If you want your tripod to last longer than a couple of months make sure you rinse down the entire tripod with fresh water after shooting in or near the sea. If you don’t any metal components will rust and corrode. Carbon fiber tripods are not exempt as they still have metal parts. Cleaning should be done shortly after shooting and the tripod left to dry fully extended. I’ve been known to take my tripod into the shower with me…romantic!


Filters are a major pain to keep clean when shooting near the sea or in rain. I dare you to try and use them in a bit of rain and not threaten break them into tiny pieces. Again with filters use lens cleaner and a cloth to keep them clean and two cloths if near the ocean. To protect them when not in use I bought an over priced Lee filter holder that holds 10 filters in a semi hard case. It does a great job of protecting them and is worth it when you consider your investment in the actual filters.

Scratches can not be polished out in the cheaper resin filters (most filters). You’ll know if your filters are made of glass as you had to re-mortgage the house to buy them.

Rain / Mist / Humidity / Water

After shooting in the rain soaked alps of Slovenia my ‘weather proof’ 5D Mark II got a good drenching. To some degree all was good with the camera until the inside of both LCD screens fogged up. After a mild panic and an hour in the car with the A.C. on (camera body open, no lens on) all was well. If your camera gets wet, best to dry it with a towel (don’t put it on a heater), then leave it to dry naturally. If it is wet with salt water first clean it with a wet (fresh water) cloth then dry it off.

If your camera takes a dunk and gets seriously wet (water inside the housing), first take the batteries out immediately. Water and electricity don’t mix and will fry the components of your camera. Electronics can get wet and still work if dried out correctly so be sure to remove the batteries first. If the camera was dunked in saltwater thoroughly rinse the camera in fresh water (under the tap if need be) then dry it with the lens off as best you can. Placing the camera in dried rice (cover the lens opening) or with a rechargeable dehumidifier inside a air tight box will help accelerate the process and increase the odds of the camera surviving. When the camera is completely dry put the batteries back in and hope for the best. Good luck, if it doesn’t work it is likely to never work again. Salt water if left too long will corrode the electronics inside the camera and deem it irreparable (or not cost effective to repair).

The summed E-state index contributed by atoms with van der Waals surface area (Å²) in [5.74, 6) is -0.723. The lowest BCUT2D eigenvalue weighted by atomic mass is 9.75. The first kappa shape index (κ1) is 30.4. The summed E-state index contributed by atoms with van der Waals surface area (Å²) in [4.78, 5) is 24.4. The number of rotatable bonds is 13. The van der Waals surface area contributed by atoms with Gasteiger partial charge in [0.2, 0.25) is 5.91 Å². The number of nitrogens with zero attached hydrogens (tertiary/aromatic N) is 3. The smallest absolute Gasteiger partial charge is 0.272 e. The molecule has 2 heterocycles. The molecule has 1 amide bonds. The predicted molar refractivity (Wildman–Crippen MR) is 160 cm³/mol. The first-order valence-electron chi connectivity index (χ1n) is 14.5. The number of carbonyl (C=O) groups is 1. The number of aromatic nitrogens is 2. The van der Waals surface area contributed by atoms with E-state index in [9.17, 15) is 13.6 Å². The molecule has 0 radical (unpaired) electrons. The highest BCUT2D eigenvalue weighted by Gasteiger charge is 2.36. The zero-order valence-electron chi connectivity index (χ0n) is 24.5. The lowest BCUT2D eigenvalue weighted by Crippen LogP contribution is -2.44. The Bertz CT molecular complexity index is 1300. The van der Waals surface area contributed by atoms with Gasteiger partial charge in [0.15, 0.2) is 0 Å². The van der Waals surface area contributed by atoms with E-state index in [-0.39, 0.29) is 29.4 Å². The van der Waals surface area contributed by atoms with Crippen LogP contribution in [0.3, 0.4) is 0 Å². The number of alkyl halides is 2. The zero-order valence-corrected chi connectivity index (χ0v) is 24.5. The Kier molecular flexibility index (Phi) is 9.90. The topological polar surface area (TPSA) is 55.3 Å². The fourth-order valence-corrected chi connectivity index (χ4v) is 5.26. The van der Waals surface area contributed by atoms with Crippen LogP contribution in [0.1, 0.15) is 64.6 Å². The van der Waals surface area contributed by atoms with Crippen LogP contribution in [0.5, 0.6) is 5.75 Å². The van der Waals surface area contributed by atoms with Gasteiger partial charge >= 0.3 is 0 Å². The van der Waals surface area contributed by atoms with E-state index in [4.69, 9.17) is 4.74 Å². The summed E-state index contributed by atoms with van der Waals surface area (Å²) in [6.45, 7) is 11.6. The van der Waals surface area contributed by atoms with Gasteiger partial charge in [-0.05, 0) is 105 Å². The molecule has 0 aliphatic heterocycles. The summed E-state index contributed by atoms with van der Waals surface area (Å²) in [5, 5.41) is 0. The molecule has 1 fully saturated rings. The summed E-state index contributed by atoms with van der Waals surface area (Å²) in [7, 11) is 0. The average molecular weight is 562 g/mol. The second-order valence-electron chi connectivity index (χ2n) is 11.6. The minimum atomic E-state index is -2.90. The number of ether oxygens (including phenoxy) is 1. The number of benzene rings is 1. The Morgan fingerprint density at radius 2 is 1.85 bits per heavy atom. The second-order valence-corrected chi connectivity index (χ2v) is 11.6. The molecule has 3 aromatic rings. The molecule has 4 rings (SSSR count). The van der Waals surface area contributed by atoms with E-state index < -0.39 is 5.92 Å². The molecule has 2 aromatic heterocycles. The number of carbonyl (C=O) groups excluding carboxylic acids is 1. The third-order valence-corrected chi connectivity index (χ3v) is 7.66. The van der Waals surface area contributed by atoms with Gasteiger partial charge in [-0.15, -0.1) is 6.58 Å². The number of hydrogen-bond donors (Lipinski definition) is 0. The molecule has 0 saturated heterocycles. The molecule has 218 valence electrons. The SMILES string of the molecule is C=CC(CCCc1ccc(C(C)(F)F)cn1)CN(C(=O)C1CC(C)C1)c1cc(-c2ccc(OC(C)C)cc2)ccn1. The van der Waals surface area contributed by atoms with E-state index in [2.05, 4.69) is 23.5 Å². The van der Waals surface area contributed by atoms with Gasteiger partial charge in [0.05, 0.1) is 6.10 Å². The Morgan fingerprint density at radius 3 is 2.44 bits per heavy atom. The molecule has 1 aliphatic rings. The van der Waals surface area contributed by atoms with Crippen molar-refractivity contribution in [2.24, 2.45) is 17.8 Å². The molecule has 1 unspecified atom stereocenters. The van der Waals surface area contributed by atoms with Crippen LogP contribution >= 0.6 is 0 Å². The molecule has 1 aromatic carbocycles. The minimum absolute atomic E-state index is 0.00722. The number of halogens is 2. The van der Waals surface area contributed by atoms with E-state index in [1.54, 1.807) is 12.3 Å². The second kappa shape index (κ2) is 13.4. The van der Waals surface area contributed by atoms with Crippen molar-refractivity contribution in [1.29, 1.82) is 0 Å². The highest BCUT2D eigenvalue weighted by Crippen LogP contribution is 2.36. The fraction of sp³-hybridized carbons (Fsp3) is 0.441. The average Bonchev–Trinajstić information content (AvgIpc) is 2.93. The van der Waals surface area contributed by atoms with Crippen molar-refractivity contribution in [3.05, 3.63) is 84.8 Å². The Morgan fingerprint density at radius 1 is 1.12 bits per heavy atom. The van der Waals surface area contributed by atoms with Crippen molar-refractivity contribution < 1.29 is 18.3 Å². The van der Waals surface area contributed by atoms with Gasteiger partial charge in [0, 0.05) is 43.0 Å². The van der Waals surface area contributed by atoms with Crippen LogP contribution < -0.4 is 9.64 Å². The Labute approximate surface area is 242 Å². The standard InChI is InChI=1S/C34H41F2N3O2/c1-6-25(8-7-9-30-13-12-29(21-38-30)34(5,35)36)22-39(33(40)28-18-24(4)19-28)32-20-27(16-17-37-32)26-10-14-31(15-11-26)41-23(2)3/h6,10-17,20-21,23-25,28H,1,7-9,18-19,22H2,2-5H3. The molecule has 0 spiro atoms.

If you are an avid seascaper you may want to invest in a rain sleeve of sorts, or make one from a plastic bag. This will allow you to shoot in rain or near the sea and not have to rely on any supposed weather sealing (5DMKII is not invisible!).

Fogging is a common issue when shooting in humid conditions. Using an anti fogging cleaning spray can sometimes help but is never a full proof solution. A lens cleaning spray that I have been recommended but never used comes from a USA based company called Visible Dust. I should order some, fogged up lenses and filters are a major pain.

A great purchase to take care of your camera gear is a rechargeable dehumidifier. I bought one recently to pull all the moisture out of my 70-200mm L Series lens which had somewhat fogged up. Charging the dehumidifier and placing it in an airtight (or close to airtight) container with your gear will dry it out preventing mold and fogging. If you live in a humid environment or close to the sea this should be done on a regular basis. It’s also great when your camera gets wet to pull any moisture out of the internal workings.

dehumidifier lens

Cold temperatures

I’ve never had an issue operating my digital cameras in the cold other than fogging of the lens and reduced battery life.

I remember shooting a 40 minute exposure in the freezing cold winter of New Zealand only to find the lens had been fogged the whole time. The picture didn’t turn out and I had spent the entire time shivering stood beside my camera.

To reduce fogging the lens should be kept slightly warmer that the ambient temperature. I suggest using inexpensive hand warmers available from all camping stores and strap it to the side of your lens.

Battery life can be dramatically reduced in cold temperatures. Be sure to carry spares with you or recharge often. On a recent camping trip to Tasmania I experience temperatures of -10C. To extend the life of my spare batteries I actually slept with them in my sleeping bag at night to keep them warm.

Hot temperatures

Black seems to be the default colour for camera bodies which doesn’t help when keeping your camera cool. When not shooting keep your camera out of direct sunlight or even wrap it in a t-shirt to somewhat protect it. Overtime using the camera in high temperatures or subjecting it to direct sunlight may damage the electronics or cause the plastic housing to become brittle.


There is a big interest in photographing Colour runs or Indian festivals where coloured dust is thrown in the air. This is possibly the quickest and most effective way to get dust into your gear. I personally would shoot such events with old camera gear or use a waterproof camera housing. A rain jacket may help to keep the worst of it out but to be safe use a housing. It goes without saying if you can avoid it don’t change lenses in dusty environments.

Under Pressure

For shooting underwater it is advisable to buy a camera housing rated to past the depth you want to go. I’m presuming you will be in water so a camera housing is kind of a necessity or goodbye camera. Camera housings are expensive for a reason, don’t scrimp, splash the cash or risk losing your camera. The underwater bags work to a shallow depth but are optically inferior.

Please let me know if I have left anything out or you have something you would like me to add by commenting below. If you know someone that might benefit from this post please share it with them.

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Comment from Matt Tilghman
Time: July 31, 2013, 7:44 am

Thanks for taking the time to write all this down! Some great advice to remember, here